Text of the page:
This article is primarily about the 1895 fire at Port Arthur in relation to the Model Prison, although the entire historic site was severely impacted.
The Separate, or Model Prison at Tasmania’s Port Arthur closed in 1877. ‘Separate’ meant complete isolation. Inmates wore hoods if others were present, and sometimes endured days without seeing light or hearing a sound. Prisoners were identified by number rather than name. It was psychological hell!
The building subsequently stood empty, slowly decaying until in 1889 it was offered at public auction, along with other buildings on the old convict site. Initially the Tasmanian government decreed that purchasers must demolish the buildings in an effort to remove the stain of convict history. Fortunately, local residents organized a petition and were successful in having the condition of sale removed.
From The Tasmanian News, Wednesday, March 13 1889;
The sale was commenced by the auctioneer offering the Model Prison building, and the superintendent’s cottage, and the land on which they stood. The upset price £260 was at once offered, and the bidding proceeded by £10 bids until the total reached £630, when it was knocked down to the Rev. J. W. B. Woollnough at that figure.
Joseph William Boss Woollnough was an Oxford educated Anglican minister and something of an entrepreneur. He later served as a member of parliament (1893-1903). His plan was to develop the prison as a high end boarding house, or hotel. However, a lot of restoration work would be required;
The building is in a bad state – rain comes in everywhere, pools of water lie about the corridors, the woodwork has considerably rotted, and all is in a state of decay. (Mercury March 13 1889).
The Rev. Woollnough replaced the roof with shingles, which at least offered some protection from the elements.
On Friday, January 25 1895 A bushfire broke out at Port Arthur. It followed several days of intense heat, and a NW gale made the fire impossible to stop. News soon came of catastrophic damage;
The following photos are from the Port Arthur Separate (Model) Prison Conservation Project.
As the fire approached, burning leaves driven by high winds fell onto the shingles.
The following photo was taken after the fire, and the entire shingled roof has gone.
On January 31 The Mercury printed an article about the fire, and the aftermath;
The smouldering ruins give a grim and mournful appearance to the pretty surroundings, and we all hope that this severe visitation may prove the opening of a better future, The fire commenced about 11.30 am on Friday, and the burning embers of the Model Prison were not extinguished till Sunday Morning.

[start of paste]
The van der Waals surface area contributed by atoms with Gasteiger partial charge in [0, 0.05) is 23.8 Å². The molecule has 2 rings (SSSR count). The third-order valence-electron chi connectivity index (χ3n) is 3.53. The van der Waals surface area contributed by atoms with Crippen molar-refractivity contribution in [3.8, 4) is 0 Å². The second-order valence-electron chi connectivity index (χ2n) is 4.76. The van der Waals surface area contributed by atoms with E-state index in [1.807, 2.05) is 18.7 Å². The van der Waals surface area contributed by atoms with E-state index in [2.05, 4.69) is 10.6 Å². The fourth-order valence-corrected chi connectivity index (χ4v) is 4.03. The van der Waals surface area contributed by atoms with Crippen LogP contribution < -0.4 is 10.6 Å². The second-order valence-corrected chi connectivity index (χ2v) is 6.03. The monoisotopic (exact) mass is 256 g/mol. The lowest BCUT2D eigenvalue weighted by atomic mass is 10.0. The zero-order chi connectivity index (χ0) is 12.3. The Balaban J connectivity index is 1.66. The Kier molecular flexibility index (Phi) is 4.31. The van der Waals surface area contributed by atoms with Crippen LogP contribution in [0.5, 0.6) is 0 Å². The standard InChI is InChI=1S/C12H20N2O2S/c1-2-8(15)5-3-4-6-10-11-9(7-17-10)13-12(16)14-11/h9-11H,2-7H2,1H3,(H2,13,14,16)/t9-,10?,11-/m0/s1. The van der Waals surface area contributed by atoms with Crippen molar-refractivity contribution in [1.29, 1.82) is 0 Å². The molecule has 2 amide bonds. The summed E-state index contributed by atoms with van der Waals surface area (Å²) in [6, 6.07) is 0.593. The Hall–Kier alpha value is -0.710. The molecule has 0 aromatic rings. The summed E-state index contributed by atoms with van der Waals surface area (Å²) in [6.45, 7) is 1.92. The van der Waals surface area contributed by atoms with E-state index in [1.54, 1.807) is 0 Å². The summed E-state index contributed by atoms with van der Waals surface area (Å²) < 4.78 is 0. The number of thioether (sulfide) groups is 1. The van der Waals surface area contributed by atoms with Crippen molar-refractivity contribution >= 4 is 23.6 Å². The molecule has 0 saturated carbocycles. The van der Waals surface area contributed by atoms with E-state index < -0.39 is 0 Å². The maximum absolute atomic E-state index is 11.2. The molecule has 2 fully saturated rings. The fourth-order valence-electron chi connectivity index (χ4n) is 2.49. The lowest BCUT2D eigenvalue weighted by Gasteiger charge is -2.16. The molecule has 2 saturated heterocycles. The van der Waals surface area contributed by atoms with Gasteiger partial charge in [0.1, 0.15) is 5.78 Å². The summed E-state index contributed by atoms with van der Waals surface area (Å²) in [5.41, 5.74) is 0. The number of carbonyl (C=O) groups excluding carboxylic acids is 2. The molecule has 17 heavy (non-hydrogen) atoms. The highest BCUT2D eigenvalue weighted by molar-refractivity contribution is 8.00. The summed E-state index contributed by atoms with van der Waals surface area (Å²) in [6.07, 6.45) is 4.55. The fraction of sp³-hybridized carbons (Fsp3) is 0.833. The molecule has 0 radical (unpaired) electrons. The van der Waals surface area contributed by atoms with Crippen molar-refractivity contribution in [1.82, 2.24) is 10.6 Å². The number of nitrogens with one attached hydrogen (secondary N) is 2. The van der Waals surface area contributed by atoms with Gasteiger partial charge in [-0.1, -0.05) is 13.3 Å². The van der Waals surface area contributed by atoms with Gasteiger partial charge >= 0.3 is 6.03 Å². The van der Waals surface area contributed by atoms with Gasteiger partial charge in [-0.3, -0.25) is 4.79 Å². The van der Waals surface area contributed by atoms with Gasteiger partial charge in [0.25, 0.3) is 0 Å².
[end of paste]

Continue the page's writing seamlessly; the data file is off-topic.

Interstate, reports of the fire did give an opportunity for the natural beauty of Port Arthur to be highlighted. A piece in Sydney’s Daily Telegraph (February 9 1895) spoke of steamer trips to visit sights such as the Blow Hole and Tasman’s Arch;
The recent fire at Port Arthur (Tas.) which resulted in the utter demolition of the Model Prison, the hospital, the old penitentiary, and the commander’s house, has effectually obliterated the last remnants of an unenviable, but interesting, history. Port Arthur is situated on Tasman’s Peninsula, some few miles up the coast of Tasmania, and, weather permitting, steamers from from Hobart make regular trips to the Port. It is a most interesting excursion, as it gives the tourist an opportunity of viewing the delightful scenery in that remarkable region…..
Meanwhile, the Reverend Woollnough abandoned his grand plan to turn the historic prison into a hotel.
From The Mercury 27 December 1900;
The poor old Port lies in pretty much the same condition as it was left by the disastrous fire of a few years ago. The Penitentiary is there still, roofless, and begrimed with smoke. The coral plant creeps on the interior walls, and the fern flourishes where the floors have been. The ruins of the Model Prison are gaining virtue by age. The exercise yards are being covered with green, and the mist of time seems to make the ‘dark cell’ darker then ever……Many people urge that the remnant of the old convict settlement at Port Arthur ought to be wiped out. Well why? If it ought to be, the Tower of London ought to be razed to the ground.
Below is a view inside the prison, photographed between 1911-1915. Though the open door on the right are steps leading to a solitary confinement cell.
Thankfully the ruins were preserved. In 1916, ownership of the Model Prison returned to the government.